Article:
your part about crap 3D is funny, got any proof?

nobody cares about few exotic file formats like WMF, hardly can score a Mac deficiency here, may be for you and one other geek on the south pole :) maybe


RE: Tony Swash
By retrospooty on 4/30/2010 10:42:16 AM , Rating: 2
not "Big" business... any business. It all runs on PC. Its not that MAc's arent capable, but that no-one writes software for it. Go see how WELL you can use a Mac in a corporate environment. Obvious by your answers you know very little about business at all.

3d games? On Mac? Proof ? LOL - your too funny. Its not like a unknown fact.

Who is talking about media files at all? You said that, not me. I am talking about ALL file types. Ya, me, one geek at the south pole and the 90% of the computer users on planet earth that all use PC.

As far as Foxconn using PC's to build Mac's that is true too. What procurement software do you think they are using to manage the supply chain and order parts ?do you think its the corporate orer procurement software written to run on a MAc? LOL - it cant be cuz there aint none. what about logistics and reverse logistics? Do you evefn know what they mean? Every product you ever bought that wasnt from a fruit stand or farmers market needs it. Its not obscure the entire world we all know runs off it.


RE: Tony Swash
By Pirks on 4/30/2010 5:14:50 PM , Rating: 2
quote:
no-one writes software for it
MS writes software for it. Enough with your lies.
quote:
Its not like a unknown fact
It's rather like your personal belief.
quote:
90% of the computer users on planet earth that all use PC
90% don't use exotic file types hence your point is moot.
quote:
how WELL you can use a Mac in a corporate environment
Never saw any problems when I was working on a PowerMac G5 integrated into our corporate Exchange network, everything worked just fine. Stop lying.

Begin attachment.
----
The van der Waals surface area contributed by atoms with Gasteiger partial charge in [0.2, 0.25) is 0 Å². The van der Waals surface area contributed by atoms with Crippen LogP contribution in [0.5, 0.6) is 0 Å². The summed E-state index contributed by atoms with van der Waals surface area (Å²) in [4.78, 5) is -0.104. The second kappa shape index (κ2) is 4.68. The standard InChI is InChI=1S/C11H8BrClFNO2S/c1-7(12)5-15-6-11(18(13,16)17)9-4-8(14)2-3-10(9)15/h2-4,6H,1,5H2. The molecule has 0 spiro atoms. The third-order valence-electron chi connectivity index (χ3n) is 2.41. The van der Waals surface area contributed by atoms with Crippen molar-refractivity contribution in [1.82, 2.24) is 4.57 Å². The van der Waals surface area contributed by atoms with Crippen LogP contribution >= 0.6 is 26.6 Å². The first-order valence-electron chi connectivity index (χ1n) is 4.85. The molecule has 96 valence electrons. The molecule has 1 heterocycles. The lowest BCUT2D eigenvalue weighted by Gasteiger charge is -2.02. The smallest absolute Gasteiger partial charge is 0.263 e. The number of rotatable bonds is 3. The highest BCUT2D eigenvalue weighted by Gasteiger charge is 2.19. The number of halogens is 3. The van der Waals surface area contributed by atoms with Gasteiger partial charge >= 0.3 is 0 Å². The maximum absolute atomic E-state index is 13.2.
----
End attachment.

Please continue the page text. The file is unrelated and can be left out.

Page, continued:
RE: Tony Swash
By retrospooty on 4/30/2010 6:55:17 PM , Rating: 3
You are such a politician.
quote:
no-one writes software for it
I dont mean that literally. There isnt a whole lot ef enterprise software. I dont think you even know what enterprise software means.

quote:
Its not like a unknown fact
Show me some benchmarks, the few games that run on MAc vs a similar configured PC. Go ahead. I DARE you.

quote:
90% of the computer users on planet earth that all use PC
I am not going to argue that it isnt file compatible. sure there are some, but overall they dont work. Above that, your comment is correct, to most people it doesnt matter, they wouldnt need to be copying alot of stuff other than media files, which are fine. Again - the purpose of this thread was "things that apple doesnt do well" file compatibility is an issue to me. Not to all.
quote:
how WELL you can use a Mac in a corporate environment

Again, I dont feel you have a clue what you are talking about. Logging in to a domain and getting email is NOT enough. There are 10's of thousands of applications written for business that dont work on Mac. Ones that I have seen just off the top of my head. Seibel, SAP, Oracle, connectwise, Point, Datatrac, etc. this list goes on and on and on and on. You take a Mac into most any company and you cant get your work done becasue the apps they use arent avaiilable. Yes, MS office, and standard stuff exixts, I am talking enterprise software, you know, the stuff the business world runs on, they dont write it for Mac.


RE: Tony Swash
By astria on 4/30/2010 9:59:45 AM , Rating: 2
4. - the OEM of MB and MBP are: Quanta, Asus and Foxconn


RE: Tony Swash
By retrospooty on 4/30/2010 10:44:53 AM , Rating: 2
thanks...

And all 3 use PC's torun their entire businesses. From parts planning, to logistics, to procurement, end of life planning, QA, QC, every aspect is all run off PC's. The only things that would run on MAcs are test systems ont he line that require MAcs, and SOME systems in engineering and QC that require it.


RE: Tony Swash
By Shatbot on 4/30/2010 11:48:07 PM , Rating: 2
quote:
4 - you don't have proof that factories producing Macs run on Windows, so I'm not sure what to say here... maybe come back when you have proof?


C'mon, they'd obviously run Windows. Sure they might run on macs.

Thinking about the reality of the situation, - there is NO WAY they'd run Macs in anything but a hypothetical situation.